Example 2: Bandera — a terrorist

V’iatrovych polemicizes against the “Soviet cliché” according to which Bandera was a terrorist. To refute it, he uses a long Bandera citation, in which the OUN leader declares that he and his followers weren’t terrorists: that they valued the lives of their members, that they were using various types of action, but that the ultimate goal was worth sacrificing one’s own life and, if necessary, the lives of millions of others. What does this citation prove? Nothing, except for the determination to do all one considers necessary to further one’s own goals. (p. 51-52)

V’iatrovych continues by pointing out that the Polish government itself used terror in the interwar period ― an uncontested fact ― and that it discredited those who reacted to that terror. Yet the OUN, including and especially under Bandera, reacted to that terror not solely with attacks on Polish institutions and functionaries. Based on its ethnic definition of the Ukrainian nation, it also identified Poles, Jews, and Russians as necessary targets. They were literally declared fair game: They were beaten, their stores boycotted, their windows smashed. Weddings with them were ostracized.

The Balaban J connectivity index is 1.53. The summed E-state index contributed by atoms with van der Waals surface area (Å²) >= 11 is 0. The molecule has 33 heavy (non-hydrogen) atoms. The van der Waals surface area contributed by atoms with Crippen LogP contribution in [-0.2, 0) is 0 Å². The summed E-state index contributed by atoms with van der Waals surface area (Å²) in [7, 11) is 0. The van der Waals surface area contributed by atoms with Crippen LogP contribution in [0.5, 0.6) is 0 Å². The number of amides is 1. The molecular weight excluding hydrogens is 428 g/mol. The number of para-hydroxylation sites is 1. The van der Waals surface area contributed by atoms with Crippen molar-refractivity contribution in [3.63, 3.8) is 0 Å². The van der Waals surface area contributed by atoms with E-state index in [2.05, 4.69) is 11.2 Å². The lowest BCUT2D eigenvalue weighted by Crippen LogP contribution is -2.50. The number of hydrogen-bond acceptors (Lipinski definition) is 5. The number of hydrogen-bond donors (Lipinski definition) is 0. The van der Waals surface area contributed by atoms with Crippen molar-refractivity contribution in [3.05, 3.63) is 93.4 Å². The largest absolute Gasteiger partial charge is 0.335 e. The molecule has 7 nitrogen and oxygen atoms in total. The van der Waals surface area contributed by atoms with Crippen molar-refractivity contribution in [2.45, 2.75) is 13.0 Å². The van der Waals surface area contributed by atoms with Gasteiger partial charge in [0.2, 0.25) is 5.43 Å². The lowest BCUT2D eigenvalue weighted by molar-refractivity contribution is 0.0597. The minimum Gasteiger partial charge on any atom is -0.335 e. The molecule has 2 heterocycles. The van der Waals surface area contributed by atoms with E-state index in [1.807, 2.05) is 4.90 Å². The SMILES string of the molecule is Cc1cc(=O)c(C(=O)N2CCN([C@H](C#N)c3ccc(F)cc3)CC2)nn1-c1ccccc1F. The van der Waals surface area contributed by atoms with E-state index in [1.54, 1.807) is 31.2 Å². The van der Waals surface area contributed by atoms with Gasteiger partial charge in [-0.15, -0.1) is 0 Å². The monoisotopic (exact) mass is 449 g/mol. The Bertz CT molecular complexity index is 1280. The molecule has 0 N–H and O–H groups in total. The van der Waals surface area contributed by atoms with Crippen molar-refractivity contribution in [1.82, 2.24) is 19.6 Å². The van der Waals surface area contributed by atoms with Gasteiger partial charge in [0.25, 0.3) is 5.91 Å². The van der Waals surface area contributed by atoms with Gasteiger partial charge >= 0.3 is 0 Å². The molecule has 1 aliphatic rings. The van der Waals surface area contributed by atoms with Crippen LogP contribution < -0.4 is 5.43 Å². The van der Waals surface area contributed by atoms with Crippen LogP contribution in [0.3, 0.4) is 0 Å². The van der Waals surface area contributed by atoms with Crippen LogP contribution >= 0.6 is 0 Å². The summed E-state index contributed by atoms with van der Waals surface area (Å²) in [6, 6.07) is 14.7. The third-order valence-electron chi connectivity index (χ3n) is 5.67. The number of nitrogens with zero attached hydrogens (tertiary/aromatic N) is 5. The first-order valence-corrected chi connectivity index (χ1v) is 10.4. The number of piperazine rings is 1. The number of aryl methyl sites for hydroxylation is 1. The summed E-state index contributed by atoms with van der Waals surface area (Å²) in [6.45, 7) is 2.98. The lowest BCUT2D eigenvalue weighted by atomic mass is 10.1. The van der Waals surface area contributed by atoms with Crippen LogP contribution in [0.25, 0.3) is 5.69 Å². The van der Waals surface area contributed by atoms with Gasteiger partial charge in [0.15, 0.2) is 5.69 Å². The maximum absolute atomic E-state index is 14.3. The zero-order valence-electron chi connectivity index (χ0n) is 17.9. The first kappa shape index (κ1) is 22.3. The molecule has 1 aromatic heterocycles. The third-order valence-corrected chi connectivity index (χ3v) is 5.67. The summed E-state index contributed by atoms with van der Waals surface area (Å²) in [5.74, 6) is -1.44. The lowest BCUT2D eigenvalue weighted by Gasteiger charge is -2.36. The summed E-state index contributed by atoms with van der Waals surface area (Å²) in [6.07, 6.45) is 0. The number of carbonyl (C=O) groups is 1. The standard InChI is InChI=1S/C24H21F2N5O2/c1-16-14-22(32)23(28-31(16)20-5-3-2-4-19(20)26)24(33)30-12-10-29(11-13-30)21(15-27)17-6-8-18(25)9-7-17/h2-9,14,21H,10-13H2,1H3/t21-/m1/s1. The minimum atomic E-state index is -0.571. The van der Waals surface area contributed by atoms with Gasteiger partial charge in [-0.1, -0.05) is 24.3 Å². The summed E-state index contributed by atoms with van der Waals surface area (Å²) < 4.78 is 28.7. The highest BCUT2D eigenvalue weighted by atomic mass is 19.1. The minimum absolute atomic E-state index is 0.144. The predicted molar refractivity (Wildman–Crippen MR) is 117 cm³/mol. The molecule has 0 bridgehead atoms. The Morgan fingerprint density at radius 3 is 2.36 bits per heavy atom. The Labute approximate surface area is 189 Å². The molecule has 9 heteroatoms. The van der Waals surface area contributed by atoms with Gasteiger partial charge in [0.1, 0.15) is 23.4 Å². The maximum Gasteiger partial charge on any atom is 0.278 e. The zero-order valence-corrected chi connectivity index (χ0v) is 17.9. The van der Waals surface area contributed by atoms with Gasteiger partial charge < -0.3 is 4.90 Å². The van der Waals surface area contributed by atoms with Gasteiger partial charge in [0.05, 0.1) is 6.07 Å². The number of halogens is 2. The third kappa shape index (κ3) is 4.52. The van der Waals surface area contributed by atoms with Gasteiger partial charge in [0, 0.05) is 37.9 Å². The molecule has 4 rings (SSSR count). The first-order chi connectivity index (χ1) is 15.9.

In its papers, the OUN itself uses the word “terror”.

“1. Sabotage. 2. Terror: Those are actions which pursue similar goals, are harder to carry out, but are also more painful for the enemy, which is why they are more effective. The targets are usually smaller, individual, and accessible to members. [...] All these actions are considered ‘destructive’, they are directed in the first instance against the Polish occupier / against the government and Polish society at the same time [...] Anti-Polish actions have the goal to exacerbate the conflict and provoke massive repression, they needn’t just be directed against the Polish government, but first and foremost against Polish society.”[10]